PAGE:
Day in court for first Love Parade tragedy case

July 2015 marked five years since one of the worst tragedies in modern German history. But this week, those affected by the 2010 Duisburg Love Parade disaster will at last see the case come to court.

Day in court for first Love Parade tragedy case
Crosses adorn the stairs which festival-goers fought to reach to escape the crush. Photo: DPA

The first civil case against event organizers behind the fateful Duisburg Love Parade will begin on Tuesday – five years after the beloved music fest turned into a deadly disaster.

A 53-year-old firefighter is suing the former Love Parade event company Lopavent, its boss and the state of North Rhine-Westphalia in civil court for damages amounting to €90,000 for pain and suffering caused by the event.

This will be the first civil trial since the tragedy on July 24th 2010 left 21 people suffocated or crushed to death by crowds at the electronic dance music fest.

SEE ALSO: July 24th 2010: The day the music stopped

The annual festival, which had grown rapidly since forming in Berlin in 1989, took place inside an abandoned freight station that was only accessible via a single ramp.

The venue became a death trap as thousands squeezed onto the entrance ramp, overcrowding the space and causing people to panic as they tried to escape.

Fifteen people suffocated at the scene, while a further six died later from injuries sustained in the crowd. More than 500 festival-goers were injured.

The firefighter bringing the lawsuit, identified by Bild tabloid as Ralf S., said during the crush, he worked to try and save victims – and the experience proved impossible to come to terms with. Traumatized, the firefighter was forced to give up his job.

“Since July 24th 2010, my world has fallen apart,” he told Bild.

Festival-goers fought to escape the crush. Photo: DPA

Several other civil action cases are also still pending and are set to begin in the fall.

Pointing fingers

Immediately after the tragedy, event planners and city officials accused one another of being at fault for the deaths.

Organizer Rainer Schaller blamed the police, claiming that mistakes in crowd control had ultimately led to the disaster.

But the state interior minister rejected this claim, laying the blame squarely at Schaller and his company Lopavent's door.

Duisburg Mayor Adolf Sauerland also came under fire from protesters who claimed he had known that security provisions were sub-standard, but had allowed the event to go ahead anyway. Hundreds rallied at the city hall demanding his resignation.

In February 2014, charges were filed against six Duisburg public servants and four Lopavent employees, including involuntary manslaughter and bodily injury due to negligence. This criminal case is still ongoing and has not yet been brought to trial. 

Both Schaller and Sauerland were exonerated. Prosecutors stated that both men were “entitled to be confident that the persons who were responsible for the planning and approval would duly check the project on the basis of their expertise”.


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Germany’s Fusion Festival may be cancelled due to police dispute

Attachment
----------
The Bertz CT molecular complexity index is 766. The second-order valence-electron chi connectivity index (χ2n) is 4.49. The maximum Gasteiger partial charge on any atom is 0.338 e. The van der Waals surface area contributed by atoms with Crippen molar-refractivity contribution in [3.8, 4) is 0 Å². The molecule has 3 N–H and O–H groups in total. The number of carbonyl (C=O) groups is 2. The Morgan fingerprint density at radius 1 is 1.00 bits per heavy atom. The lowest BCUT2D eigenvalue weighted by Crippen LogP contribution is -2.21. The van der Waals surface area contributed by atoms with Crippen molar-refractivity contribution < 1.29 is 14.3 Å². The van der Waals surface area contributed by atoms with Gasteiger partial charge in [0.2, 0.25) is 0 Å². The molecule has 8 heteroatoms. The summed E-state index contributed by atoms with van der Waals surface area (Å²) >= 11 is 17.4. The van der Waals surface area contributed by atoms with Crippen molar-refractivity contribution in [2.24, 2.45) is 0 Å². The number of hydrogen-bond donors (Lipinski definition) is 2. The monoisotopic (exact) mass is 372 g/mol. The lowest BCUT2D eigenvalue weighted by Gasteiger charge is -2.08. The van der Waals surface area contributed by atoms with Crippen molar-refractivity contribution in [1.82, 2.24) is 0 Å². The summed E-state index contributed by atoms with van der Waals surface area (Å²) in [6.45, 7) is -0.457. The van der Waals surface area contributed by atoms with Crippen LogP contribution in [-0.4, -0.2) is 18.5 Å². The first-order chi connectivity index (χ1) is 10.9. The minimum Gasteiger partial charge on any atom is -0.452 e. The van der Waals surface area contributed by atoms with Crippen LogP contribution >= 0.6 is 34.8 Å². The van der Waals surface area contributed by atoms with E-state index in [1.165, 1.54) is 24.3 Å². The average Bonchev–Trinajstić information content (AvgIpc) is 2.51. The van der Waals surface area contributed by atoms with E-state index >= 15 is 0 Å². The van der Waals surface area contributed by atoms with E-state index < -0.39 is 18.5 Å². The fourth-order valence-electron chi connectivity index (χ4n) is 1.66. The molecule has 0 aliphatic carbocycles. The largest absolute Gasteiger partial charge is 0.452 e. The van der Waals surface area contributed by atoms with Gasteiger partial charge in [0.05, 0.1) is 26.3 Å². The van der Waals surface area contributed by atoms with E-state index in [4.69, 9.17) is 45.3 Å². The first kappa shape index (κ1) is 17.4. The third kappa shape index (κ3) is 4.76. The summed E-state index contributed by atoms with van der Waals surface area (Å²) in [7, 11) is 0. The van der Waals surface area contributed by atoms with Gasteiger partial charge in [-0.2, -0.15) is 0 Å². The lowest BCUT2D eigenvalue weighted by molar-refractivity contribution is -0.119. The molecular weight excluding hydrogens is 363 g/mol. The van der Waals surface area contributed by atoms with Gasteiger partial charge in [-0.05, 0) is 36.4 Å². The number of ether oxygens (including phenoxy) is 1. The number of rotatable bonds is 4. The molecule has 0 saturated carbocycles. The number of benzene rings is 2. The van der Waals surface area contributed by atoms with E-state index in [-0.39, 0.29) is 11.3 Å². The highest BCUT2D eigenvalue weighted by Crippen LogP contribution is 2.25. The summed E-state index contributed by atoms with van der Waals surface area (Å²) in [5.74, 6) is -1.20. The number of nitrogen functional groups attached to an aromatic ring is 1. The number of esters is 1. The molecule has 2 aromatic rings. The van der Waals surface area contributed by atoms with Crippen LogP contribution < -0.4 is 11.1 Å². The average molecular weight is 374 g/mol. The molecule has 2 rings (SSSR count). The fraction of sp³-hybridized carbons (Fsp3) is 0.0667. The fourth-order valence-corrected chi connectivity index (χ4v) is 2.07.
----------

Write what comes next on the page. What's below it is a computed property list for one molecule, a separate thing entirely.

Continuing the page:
Germany’s iconic Fusion Festival, which has attracted people from across the world for over two decades, is in danger of being cancelled in 2019. The reason? A dispute between the organizers and police.

Germany’s Fusion Festival may be cancelled due to police dispute
Archive photo shows a Fusion Festival stage. Photo: DPA

The row between Kulturkosmos, organizers of the festival, and police is threatening to cancel the festival for the very first time. 

“The police want to stop Fusion Festival” reads the headline on the Kulturkosmos website. The owners have started a petition, which had upwards of 56,000 signatures early on Monday evening. 

The police have called for a police presence in the centre of the festival, saying that they are dissatisfied with the organizers’ security systems and want to ensure the safety of festival attendees. 

Aside from a centrally-located temporary station, police have sought permission to have plain-clothed officers walk around the five-day festival. 

The organizers have hit back, arguing that the requests are excessive and that they are being punished for an abstract threat and pointing out that there has been only one incident of violence in the festival’s history.

They argue that allowing unmarked officers to patrol the festival would be contrary to its ethos of freedom of artistic expression. 

District Administrator Heiko Kärger (CDU) told DPA that the police’s change in policy is motivated by legitimate security concerns. 

“The security concerns for such a major event must be met,” he said. “Nobody wants further problems, such as at the Love Parade disaster in 2010.”

Besides a break in 2017, the Festival – which takes place at an abandoned Soviet military base in Lärz, Mecklenburg West-Pomerania – has run annually every year since 1997. 

From humble beginnings, Fusion Festival has grown in size and reputation over the years. 

The festival averages 70,000 attendees from all across Germany and the world. For comparison, the United States’ Burning Man Festival has only once hit that number.